A text from DH telling me that baby girl fell and cut her lip at daycare today would be sad for most parents I think. For me it was terrifying. How much blood? Did anyone else get hurt? Did they use gloves? Did I put another child at risk? I broke the rules at work and texted DH back - "Did they wear gloves?!" He assured me he was sure they did. At lunch I called him and asked when he picked her up today to be sure he reminded the director of Baby's potential status as Hep C +. Tonight he assured me that the staff used gloves and that no other child was hurt when she fell.
D is Hep C+. Baby Girl was born as a planned c-section and D did not breastfeed all as precautions to limit Baby Girls risk. Her risk is low but it still is a risk.
Ironically Hep C on our form was not checked as something we would consider. What we were told by our pediatrician when we were filling out our check boxes was Hep C has no cure and it leads to a lifetime of sickness. What no one told us when we skipped checking the box that would allow us to be considered for a Hap C+ child is that no child unless they are over 18 months can be tested for Hep C. So that means if Mom was Hep C+ we would not be considered even though . We could have missed our Baby Girl.
Baby Girls match was a little unorthodox since she already was a week old. They wanted a family that could be with her in the hospital as soon as possible. We were told the above information as well as so much more information verbally I dont really know that her Birthmothers Hep C status was much of a factor with the other things she was dealing with.
When we got home from the hospital we had a liver function test completed. This told us that on the day her blood was drawn her liver was functioning normally- it does not however tell us definitively that she is Hep C-. It allowed me to feel more comfortable putting her to breast since I almost constantly had cracked nipples. The way it was presented to me though was that although the test was not conclusive if the test came back negative then she likely was not +.
So now the reality of it is baby girl is almost 13 months old and we have 5 more months to wait. The closer to 18 months we get the harder the wait is. Todays blood loss was her first at daycare but not her first. The first time she cut her finger she was 9 months (It was the day of her 9 month ped's appt). It was a stupid mistake and she grabbed my razor before I realized what happened her finger was making red spots on the bathtub. I think I reacted like any Mom- I treated her cut. Once she was better I started to panic- what had I done!? First off how did I forget to put the razor up but should I have cared for her cut differently. I spoke with the pediatrician about it and he told me I should have worn gloves.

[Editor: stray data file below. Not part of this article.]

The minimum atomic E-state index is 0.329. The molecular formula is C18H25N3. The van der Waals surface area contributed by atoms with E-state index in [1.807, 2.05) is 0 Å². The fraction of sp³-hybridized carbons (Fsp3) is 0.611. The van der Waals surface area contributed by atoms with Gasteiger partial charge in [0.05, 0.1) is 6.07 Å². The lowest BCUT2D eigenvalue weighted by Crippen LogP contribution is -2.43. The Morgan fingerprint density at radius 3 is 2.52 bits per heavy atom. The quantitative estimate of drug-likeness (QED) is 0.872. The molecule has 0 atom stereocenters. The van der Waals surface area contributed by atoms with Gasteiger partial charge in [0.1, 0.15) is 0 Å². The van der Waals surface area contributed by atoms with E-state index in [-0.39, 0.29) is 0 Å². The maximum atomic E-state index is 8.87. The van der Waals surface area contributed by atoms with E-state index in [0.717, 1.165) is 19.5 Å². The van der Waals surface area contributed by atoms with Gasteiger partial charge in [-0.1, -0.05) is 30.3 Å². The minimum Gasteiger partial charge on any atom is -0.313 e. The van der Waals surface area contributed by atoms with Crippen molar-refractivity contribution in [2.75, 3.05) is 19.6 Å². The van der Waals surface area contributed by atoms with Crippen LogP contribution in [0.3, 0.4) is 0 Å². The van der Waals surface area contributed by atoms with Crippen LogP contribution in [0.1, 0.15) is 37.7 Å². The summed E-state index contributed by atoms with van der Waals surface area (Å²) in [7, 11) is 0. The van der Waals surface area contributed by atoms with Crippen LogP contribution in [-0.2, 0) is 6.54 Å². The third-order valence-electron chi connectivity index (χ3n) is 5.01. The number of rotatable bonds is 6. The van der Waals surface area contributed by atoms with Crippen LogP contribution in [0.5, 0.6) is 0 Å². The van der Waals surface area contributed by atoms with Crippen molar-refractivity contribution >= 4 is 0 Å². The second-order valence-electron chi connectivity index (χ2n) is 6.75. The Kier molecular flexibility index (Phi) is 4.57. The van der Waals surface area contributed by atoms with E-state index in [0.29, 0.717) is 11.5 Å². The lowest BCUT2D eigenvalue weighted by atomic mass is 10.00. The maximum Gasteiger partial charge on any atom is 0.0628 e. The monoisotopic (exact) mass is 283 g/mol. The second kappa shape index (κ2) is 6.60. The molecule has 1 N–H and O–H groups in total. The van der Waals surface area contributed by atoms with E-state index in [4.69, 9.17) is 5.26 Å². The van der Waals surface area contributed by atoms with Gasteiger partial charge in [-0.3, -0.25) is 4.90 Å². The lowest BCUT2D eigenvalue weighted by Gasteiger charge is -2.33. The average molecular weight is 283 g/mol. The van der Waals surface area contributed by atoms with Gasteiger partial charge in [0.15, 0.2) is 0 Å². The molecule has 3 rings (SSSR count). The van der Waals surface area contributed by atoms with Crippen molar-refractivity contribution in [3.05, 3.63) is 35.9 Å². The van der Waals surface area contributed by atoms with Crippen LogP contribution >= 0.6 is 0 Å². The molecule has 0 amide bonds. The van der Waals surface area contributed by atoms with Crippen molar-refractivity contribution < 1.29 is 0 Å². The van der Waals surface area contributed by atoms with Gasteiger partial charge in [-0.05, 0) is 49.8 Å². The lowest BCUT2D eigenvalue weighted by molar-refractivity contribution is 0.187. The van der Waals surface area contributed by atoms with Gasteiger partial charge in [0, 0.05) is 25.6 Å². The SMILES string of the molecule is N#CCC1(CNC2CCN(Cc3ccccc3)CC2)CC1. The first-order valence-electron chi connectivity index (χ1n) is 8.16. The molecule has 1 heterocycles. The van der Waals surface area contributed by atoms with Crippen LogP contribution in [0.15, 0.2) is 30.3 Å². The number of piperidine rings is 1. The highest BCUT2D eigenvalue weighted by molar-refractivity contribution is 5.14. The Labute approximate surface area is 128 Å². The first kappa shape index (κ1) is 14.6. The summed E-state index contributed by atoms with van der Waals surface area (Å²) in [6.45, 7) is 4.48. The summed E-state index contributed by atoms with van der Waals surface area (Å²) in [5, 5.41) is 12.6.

Its not something I think about often but that day was an eye opener. I realized that I may have not told daycare- which interestingly enough daycare told me I didn't have to tell them. I shared with them but asked that they keep it private. They assured me that they used universal precautions and that she was welcome no matter her status. When I considered getting a babysitter other then my aunt I realized in good conscience I couldn't just call up Suzie from down the street who is a sweet high school student to babysit on nights/weekends because I'd then have to share Baby Girls status with Suzie and her mom. I have since found a nice college student who I did share her status; as well as the location of the surgical gloves I now keep in the bathroom closet. In reality the risk of sharing Hep C within a family environment is low as open wound to open wound contact has to occur- blood has to be passes from one person to another.
Despite this low risk we dont know and wont knot for another 5 months. The risk I've read anywhere from .5%-36% though most of the studies I've read have been in the 2-5% range. The fact that her birthmother was HIV- somehow influences her risk to be lower.
The first 8 months were not that bad for me. We had her liver function screened to allow me to breast feed but really that just told us that her liver was functioning on the day of the test and if she had Hep C she did not have an exasperation of the disease at the moment. For the first 8 months it was her and one of us caring for her. We knew her status and unless there was blood we didn't have to worry.
So in July we will find out her status. I assume she is negative while I have to act as if she is positive. No matter her status she is healthy and I love her. The doom and gloom prognosis the pediatrician gave us and thus discouraged us from checking this box I think was over stated. Being Hep C+ does not in and of itself indicate a life time of ill health. There is no cure but there are treatments. Most people with Hep C dont know their status. Hep C is believed to be prevalent in baby boomers, as high as 1 in 33, as there was no way to screen for it until recently so blood transfusions and less stringent policies in heath care settings lead to this population being exposed without realization. The risk for baby boomers seems to be higher then my daughters risk and I treat those in this population daily at work without thought.
Until July I will worry if she hurts herself. I will care for her as any other mother would and wash my hands when I'm done. I will give her hugs and kisses until she is ready to play again which likely will be sooner then I'm ready to put her down. After July I will worry no matter the results. I will still wash my hands when I'm done and give her the same number of hugs and kisses. If there is a #2 Hep C will be checked because although I worry I would worry about her getting hurt no matter her status.